Indeed, I wanted the whole novel to be of medicine, populated by people in medicine, the way Zola’s novels are of Paris. If I begin with a mission hospital in Africa, a place redolent with Dettol and carbolic acid scents, it is because I think that in a place so basic, the nature of the suffering, the fiduciary responsibility and moral obligation to the patient and society are no longer abstract terms. Indeed, nothing separates doctor and patient, no layers of paperwork, technology or specialists and you can’t disguise the nature of the patient’s experience or the raw physician experience.

Then I put in very human, fallible characters — people like Sister Mary Joseph Praise, Thomas Stone. To take the story to America was to contrast this world with Western medicine, its power and beauty, but also its failings. Contrasting an inner city underfunded non-academic center with a ‘Mecca’ of a tertiary referral center was also I think a good way to point out the strengths and weaknesses of both and also to highlight the very different people who inhabit such places.

But ultimately, I think the intent was to point out that even though medicine changes, the fundamental role of the physician, the need for their presence, does not change, and the importance of that presence is greater than ever. Cure is laudable but not always something we achieve, but comforting and healing is something we can do. It is the healing or Samaritan or priestly function of being a physician that we seem loath to claim.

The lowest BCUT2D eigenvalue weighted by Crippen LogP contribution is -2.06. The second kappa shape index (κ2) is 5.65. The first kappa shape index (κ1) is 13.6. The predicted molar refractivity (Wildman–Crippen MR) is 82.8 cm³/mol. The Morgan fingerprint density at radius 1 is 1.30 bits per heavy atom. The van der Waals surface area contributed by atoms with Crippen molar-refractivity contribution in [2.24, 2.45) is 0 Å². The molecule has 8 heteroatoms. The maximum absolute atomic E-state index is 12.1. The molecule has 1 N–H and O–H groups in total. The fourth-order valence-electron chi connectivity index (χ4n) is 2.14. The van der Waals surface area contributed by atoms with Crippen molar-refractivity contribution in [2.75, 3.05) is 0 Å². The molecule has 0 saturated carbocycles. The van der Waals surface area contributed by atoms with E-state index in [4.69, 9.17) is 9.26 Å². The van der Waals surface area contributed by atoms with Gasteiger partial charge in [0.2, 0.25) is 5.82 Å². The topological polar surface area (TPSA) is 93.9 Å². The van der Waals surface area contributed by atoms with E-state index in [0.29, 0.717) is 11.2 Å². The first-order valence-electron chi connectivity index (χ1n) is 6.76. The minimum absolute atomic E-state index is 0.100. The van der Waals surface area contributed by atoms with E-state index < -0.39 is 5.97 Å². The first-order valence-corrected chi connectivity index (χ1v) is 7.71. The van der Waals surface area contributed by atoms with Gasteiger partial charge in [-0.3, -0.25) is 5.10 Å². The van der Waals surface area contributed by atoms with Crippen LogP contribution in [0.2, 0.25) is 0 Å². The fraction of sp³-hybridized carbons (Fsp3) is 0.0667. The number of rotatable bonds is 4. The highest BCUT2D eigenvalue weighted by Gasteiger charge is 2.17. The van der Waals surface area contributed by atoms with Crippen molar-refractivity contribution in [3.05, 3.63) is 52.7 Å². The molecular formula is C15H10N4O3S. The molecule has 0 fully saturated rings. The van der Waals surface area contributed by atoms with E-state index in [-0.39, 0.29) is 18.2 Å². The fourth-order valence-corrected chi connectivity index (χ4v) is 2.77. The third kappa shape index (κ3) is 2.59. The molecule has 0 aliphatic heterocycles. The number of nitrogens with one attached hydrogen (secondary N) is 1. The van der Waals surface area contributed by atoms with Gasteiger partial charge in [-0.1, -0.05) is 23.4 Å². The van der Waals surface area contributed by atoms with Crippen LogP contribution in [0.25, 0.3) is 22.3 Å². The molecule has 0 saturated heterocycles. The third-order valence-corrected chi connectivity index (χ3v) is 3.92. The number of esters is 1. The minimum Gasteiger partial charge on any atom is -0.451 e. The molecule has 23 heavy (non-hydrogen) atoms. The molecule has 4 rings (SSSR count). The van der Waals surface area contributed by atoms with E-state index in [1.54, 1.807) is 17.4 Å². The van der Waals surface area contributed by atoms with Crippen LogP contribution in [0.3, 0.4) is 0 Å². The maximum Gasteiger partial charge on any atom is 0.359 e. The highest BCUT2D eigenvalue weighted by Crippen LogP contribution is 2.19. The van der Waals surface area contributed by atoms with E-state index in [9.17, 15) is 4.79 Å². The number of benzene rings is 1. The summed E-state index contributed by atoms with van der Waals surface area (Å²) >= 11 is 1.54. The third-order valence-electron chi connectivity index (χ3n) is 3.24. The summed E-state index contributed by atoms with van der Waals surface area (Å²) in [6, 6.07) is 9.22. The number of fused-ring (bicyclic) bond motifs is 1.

A few months ago, a 40 year-old woman came to an emergency room in a hospital close to where I live,and she was brought in confused. Her blood pressure was an alarming 230 over 170. Within a few minutes, she went into cardiac collapse. She was resuscitated, stabilized, whisked over to a CAT scan suite right next to the emergency room, because they were concerned about blood clots in the lung. And the CAT scan revealed no blood clots in the lung, but it showed bilateral, visible, palpable breast masses,breast tumors, that had metastasized widely all over the body. And the real tragedy was, if you look through her records, she had been seen in four or five other health care institutions in the preceding two years. Four or five opportunities to see the breast masses, touch the breast mass, intervene at a much earlier stage than when we saw her.



TEDED – A doctor’s touch

Welcome to the Stanford Medicine 25 website. Remember, this site is NOT the Stanford Medicine 25; it is only a map to a territory, one that must be explored in person! The Stanford Medicine 25 consists of hands-on sessions in small groups. You can’t substitute for that, and we don’t try to. However, this site provides a place to go to remind ourselves of what we have learned, or are about to learn in a hands-on session.


American College of Cardiology 2015 Annual Meeting: Simon Dack Lecture: “I Carry Your Heart” by Abraham Verghese, MD

Reporter: Aviva Lev-Ari, PhD, RN